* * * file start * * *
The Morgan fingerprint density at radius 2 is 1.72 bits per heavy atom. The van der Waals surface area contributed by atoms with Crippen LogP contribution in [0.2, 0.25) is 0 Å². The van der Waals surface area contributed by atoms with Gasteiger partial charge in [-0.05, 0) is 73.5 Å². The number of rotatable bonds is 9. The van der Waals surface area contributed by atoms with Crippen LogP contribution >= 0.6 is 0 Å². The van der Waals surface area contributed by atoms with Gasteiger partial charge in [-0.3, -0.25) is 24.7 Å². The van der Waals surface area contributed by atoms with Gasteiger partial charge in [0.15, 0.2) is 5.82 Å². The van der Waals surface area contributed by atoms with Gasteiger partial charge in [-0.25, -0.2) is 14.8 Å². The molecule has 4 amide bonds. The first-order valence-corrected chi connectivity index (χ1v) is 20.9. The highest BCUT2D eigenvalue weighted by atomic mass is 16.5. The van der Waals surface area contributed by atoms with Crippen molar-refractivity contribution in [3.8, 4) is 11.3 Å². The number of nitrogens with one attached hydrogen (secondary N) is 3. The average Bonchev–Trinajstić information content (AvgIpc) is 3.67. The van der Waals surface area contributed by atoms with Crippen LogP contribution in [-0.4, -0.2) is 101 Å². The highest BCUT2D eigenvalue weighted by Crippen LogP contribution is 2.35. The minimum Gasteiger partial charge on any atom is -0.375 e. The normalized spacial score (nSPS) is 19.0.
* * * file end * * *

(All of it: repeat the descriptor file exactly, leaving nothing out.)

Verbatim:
The Morgan fingerprint density at radius 2 is 1.72 bits per heavy atom. The van der Waals surface area contributed by atoms with Crippen LogP contribution in [0.2, 0.25) is 0 Å². The van der Waals surface area contributed by atoms with Gasteiger partial charge in [-0.05, 0) is 73.5 Å². The number of rotatable bonds is 9. The van der Waals surface area contributed by atoms with Crippen LogP contribution >= 0.6 is 0 Å². The van der Waals surface area contributed by atoms with Gasteiger partial charge in [-0.3, -0.25) is 24.7 Å². The van der Waals surface area contributed by atoms with Gasteiger partial charge in [0.15, 0.2) is 5.82 Å². The van der Waals surface area contributed by atoms with Gasteiger partial charge in [-0.25, -0.2) is 14.8 Å². The molecule has 4 amide bonds. The first-order valence-corrected chi connectivity index (χ1v) is 20.9. The highest BCUT2D eigenvalue weighted by atomic mass is 16.5. The van der Waals surface area contributed by atoms with Crippen molar-refractivity contribution in [3.8, 4) is 11.3 Å². The number of nitrogens with one attached hydrogen (secondary N) is 3. The average Bonchev–Trinajstić information content (AvgIpc) is 3.67. The van der Waals surface area contributed by atoms with Crippen LogP contribution in [-0.4, -0.2) is 101 Å². The highest BCUT2D eigenvalue weighted by Crippen LogP contribution is 2.35. The minimum Gasteiger partial charge on any atom is -0.375 e. The normalized spacial score (nSPS) is 19.0.